Scrooge's new-found benevolence continues as he raises Cratchit's salary and vows to assist his family, which includes Bob's crippled son, Tiny Tim. In the end Dickens reports that Scrooge became ' as good a friend, as good a master, and as good a man, as the good old city knew'.

Characters:
Character descriptions contain spoilers
Belle
Caroline
Bob Cratchit
Mrs Cratchit
Belinda Cratchit
Martha Cratchit
Peter Cratchit
Tiny Tim Cratchit
Mrs Dilber
Fan
Fezziwig
Mrs Fezziwig
Fred
Ghost of Christmas Past
Ghost of Christmas Present
Ghost of Christmas Yet to Come
Jacob Marley
Old Joe
Ebenezer Scrooge
Topper
Dick Wilkins
A Christmas Carol Links:
Dickens and Christmas
Dickens' Christmas Books
Dickens A Christmas Carol reading text
The Dickens Page
Thackeray on A Christmas Carol
Download A Christmas Carol in a text file
Hunt for Charles Dickens - An Internet Treasure Hunt by Joy Erwin, Santa Fe School
A Christmas Carol and Scrooge - Synopsis and screenshots from all film adaptations
The Second Greatest Christmas Story Ever Told - By Thomas J. Burns (Originally published in Reader's Digest, December 1989)
SparkNotes - A Christmas Carol
Wikipedia - A Christmas Carol

Original Illustrations

John Leech provided eight illustrations for A Christmas Carol. Four woodcuts and four hand colored etchings:

Phantoms      Scrooge extinguishes the Ghost of Christmas Past      Ignorance and Want      Scrooge and Cratchit

Marley's Ghost      The Fezziwig Ball      Ghost of Christmas Present      Ghost of Christmas Future
Select an image to see a larger version

Fifteen Bob a Week

Sol Eytinge 1869 The miserly Scrooge paid his clerk, Bob Cratchit, a weekly salary of fifteen shillings (cockney slang for shilling was "bob"). Bob "pocketed on Saturdays but fifteen copies of his Christian name."

According to C. Z. Barnett in his play A Christmas Carol or The Miser's Warning (1844) Cratchit would have spent a week's wages to buy the ingredients for the Christmas feast: seven shillings for the goose, five for the pudding, and three for the onions, sage and oranges.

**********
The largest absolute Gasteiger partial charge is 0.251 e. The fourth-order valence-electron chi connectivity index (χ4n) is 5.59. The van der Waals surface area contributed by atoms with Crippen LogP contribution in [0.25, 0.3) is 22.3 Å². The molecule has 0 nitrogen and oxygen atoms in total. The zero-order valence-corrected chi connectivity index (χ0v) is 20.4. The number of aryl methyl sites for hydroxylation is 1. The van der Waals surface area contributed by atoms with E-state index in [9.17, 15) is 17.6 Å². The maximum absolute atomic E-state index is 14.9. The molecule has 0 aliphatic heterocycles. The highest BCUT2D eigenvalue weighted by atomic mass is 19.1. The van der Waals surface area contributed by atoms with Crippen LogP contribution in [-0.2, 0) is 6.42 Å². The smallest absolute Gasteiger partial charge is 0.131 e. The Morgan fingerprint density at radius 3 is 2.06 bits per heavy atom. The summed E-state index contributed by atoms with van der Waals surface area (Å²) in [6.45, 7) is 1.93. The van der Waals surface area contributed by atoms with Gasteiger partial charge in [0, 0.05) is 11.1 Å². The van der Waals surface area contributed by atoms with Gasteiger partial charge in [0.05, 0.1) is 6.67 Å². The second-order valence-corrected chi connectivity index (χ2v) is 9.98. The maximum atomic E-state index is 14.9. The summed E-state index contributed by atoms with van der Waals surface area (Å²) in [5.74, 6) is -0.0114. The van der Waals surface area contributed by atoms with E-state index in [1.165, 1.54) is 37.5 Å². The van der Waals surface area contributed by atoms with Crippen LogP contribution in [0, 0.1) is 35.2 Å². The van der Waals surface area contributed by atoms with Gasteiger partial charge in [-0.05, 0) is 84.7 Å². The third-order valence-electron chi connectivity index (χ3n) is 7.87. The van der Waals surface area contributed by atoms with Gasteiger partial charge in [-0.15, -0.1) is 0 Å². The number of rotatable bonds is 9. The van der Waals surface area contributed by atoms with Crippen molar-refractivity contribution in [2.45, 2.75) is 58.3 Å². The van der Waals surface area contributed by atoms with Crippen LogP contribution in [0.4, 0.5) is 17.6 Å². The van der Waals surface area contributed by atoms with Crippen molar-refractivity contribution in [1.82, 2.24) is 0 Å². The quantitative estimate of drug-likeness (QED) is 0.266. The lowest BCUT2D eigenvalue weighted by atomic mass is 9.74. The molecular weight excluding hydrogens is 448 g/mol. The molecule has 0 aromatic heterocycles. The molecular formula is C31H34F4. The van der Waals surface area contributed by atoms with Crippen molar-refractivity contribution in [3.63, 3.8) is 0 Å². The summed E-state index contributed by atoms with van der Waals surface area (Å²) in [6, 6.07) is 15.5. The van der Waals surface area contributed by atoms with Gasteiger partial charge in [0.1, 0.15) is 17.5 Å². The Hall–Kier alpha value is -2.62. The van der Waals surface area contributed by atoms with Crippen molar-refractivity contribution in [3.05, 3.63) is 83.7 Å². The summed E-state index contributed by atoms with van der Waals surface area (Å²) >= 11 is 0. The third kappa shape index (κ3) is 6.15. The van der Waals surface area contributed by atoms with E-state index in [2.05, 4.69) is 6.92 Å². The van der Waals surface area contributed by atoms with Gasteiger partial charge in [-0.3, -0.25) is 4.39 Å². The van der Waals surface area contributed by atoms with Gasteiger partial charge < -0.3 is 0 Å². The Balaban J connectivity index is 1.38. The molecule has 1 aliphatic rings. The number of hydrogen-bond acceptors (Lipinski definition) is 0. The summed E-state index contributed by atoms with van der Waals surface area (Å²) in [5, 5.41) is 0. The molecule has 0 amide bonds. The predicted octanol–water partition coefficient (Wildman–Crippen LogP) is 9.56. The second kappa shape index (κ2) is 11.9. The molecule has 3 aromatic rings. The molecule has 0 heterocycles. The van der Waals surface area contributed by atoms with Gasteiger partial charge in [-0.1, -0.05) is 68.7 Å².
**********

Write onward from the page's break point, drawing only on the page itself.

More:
Ignorance and Want

One major theme in A Christmas Carol was rooted in Dickens' observations of the plight of the children of London's poor. It has been said of the times that sex was the only affordable pleasure for the poor; the result was thousands of children living in unimaginable poverty, filth, and disease. Ignorance and WantIn 1839 it was estimated that nearly half of all funerals in London were for children under the age of ten. Those who survived grew up without education or resource and virtually no chance to escape the cycle of poverty. Dickens felt that this cycle of poverty could only be broken through education and became interested in the Ragged Schools in London.

Ragged Schools were free schools, run through charity, in which the poorest children received religious instruction and a rudimentary education. Dickens generally applauded the work of these schools although he disapproved of introducing religious doctrine at the expense of a practical education which would help the pupil become a self-sufficient member of society. Despite the availability of these schools, most poor children remained uneducated due to the demand for child labor and the apathy of parents, wretchedly poor and uneducated themselves.